Comparing MT Jeremiah and LXX Jeremiah

In class, we discussed that the Septuagint (=LXX) version of Jeremiah is shorter than the Masoretic text (=MT).  Read below the text of Jeremiah 10:1-11 as it appears in the LXX versus how it appears in the MT.  Do the additions make a significant difference?  If so, what difference do they make:

LXX

10 Hear the word that the Lord speaks to you, O house of Israel.

2 Thus says the Lord:
Do not learn the way of the nations,
or be dismayed at the signs of the heavens;
for the nations are dismayed at them.
3 For the customs of the peoples are false:
a tree from the forest is cut down,
and worked with an ax by the hands of an artisan;
4 people deck it with silver and gold;
they fasten it with hammer and nails
so that it cannot move.
5 Their idols​a​ are like scarecrows in a cucumber field,
and they cannot speak;
they have to be carried,
for they cannot walk.
Do not be afraid of them,
for they cannot do evil,
nor is it in them to do good.
9 Beaten silver is brought from Tarshish,
and gold from Uphaz.
They are the work of the artisan and of the hands of the goldsmith;
their clothing is blue and purple;
they are all the product of skilled workers.

*vs. 11 is found in the LXX but may also be a later addition

MT

10 Hear the word that the Lord speaks to you, O house of Israel. 2 Thus says the Lord:
Do not learn the way of the nations,
or be dismayed at the signs of the heavens;
for the nations are dismayed at them.
3 For the customs of the peoples are false:
a tree from the forest is cut down,
and worked with an ax by the hands of an artisan;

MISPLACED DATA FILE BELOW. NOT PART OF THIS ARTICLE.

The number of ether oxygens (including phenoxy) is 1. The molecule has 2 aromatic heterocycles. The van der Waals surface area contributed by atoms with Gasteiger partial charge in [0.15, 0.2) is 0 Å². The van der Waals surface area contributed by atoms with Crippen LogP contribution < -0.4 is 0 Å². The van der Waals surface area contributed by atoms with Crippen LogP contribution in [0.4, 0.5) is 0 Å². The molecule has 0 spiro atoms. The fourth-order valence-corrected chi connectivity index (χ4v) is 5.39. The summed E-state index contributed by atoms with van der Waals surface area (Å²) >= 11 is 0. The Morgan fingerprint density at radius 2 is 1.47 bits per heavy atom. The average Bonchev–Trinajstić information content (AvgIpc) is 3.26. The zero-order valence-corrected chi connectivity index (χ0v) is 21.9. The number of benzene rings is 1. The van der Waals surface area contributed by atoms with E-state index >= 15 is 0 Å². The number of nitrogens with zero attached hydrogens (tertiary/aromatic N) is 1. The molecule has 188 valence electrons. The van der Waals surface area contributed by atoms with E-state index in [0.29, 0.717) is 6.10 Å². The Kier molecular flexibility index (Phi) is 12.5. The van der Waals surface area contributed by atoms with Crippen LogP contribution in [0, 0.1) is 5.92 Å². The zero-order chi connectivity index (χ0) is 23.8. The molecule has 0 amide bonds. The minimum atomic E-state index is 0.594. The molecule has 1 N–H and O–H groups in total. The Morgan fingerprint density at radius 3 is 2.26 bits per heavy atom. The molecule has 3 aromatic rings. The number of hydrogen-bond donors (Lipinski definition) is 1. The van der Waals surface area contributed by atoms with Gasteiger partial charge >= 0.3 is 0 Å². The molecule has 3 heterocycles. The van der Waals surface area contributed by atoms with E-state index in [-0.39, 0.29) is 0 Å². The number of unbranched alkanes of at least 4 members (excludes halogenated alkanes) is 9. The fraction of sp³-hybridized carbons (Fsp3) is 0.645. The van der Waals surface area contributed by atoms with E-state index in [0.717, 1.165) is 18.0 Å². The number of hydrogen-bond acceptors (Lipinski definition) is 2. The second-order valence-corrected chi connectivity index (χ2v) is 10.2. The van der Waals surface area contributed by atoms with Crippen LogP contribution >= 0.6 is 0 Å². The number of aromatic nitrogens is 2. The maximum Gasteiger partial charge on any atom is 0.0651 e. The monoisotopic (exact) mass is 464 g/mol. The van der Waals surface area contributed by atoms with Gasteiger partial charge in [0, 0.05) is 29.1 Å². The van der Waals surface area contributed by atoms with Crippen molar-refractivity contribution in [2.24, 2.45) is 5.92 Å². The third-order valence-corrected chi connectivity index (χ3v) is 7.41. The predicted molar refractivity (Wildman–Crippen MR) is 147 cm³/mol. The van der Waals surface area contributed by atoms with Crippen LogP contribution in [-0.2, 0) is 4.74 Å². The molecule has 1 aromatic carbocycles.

4 people deck it with silver and gold;
they fasten it with hammer and nails
so that it cannot move.
5 Their idols​a​ are like scarecrows in a cucumber field,
and they cannot speak;
they have to be carried,
for they cannot walk.
Do not be afraid of them,
for they cannot do evil,
nor is it in them to do good.
6 There is none like you, O Lord;
you are great, and your name is great in might.
7 Who would not fear you, O King of the nations?
For that is your due;
among all the wise ones of the nations
and in all their kingdoms
there is no one like you.
8 They are both stupid and foolish;
the instruction given by idols
is no better than wood!​​
9 Beaten silver is brought from Tarshish,
and gold from Uphaz.
They are the work of the artisan and of the hands of the goldsmith;
their clothing is blue and purple;
they are all the product of skilled workers.
10 But the Lord is the true God;
he is the living God and the everlasting King.
At his wrath the earth quakes,
and the nations cannot endure his indignation.
11 Thus shall you say to them: The gods who did not make the heavens and the earth shall perish from the earth and from under the heavens.

Advertisements

About Jeremy

I work at Holy Ghost Catholic Church in Hammond, LA. I teach part-time classes from time to time, through Loyola University in New Orleans, Notre Dame Seminary in New Orleans and St. Joseph's Abbey and Seminary College. I also just finished a doctoral degree in Biblical languages through the University of Stellenbosch in South Africa.
This entry was posted in Course Material, Discussion and tagged , . Bookmark the permalink.

7 Responses to Comparing MT Jeremiah and LXX Jeremiah

  1. Victor Harewood says:

    There is indeed a significant difference between the two versions of the text.
    In the first text, it states, “Thus says the LORD…ect” and as the reader we may assume that everything stated is the word of the LORD. However, in the second instance opposite the Septuagint, it seems that the passage switches voices, first we hear from the LORD or a reiteration of what the LORD has said, however the voice appears to switch over to the prophet or the scribe from verse 6 continued. This is a significant difference because in the LXX 10:9 is the same as MT 10:9 but in the former we assume verse 9 is the word of the LORD, while in the latter it is clearly someone else speaking. This might lead readers to confusion. Those that read the LXX will believe something slightly altered from those that read the MT.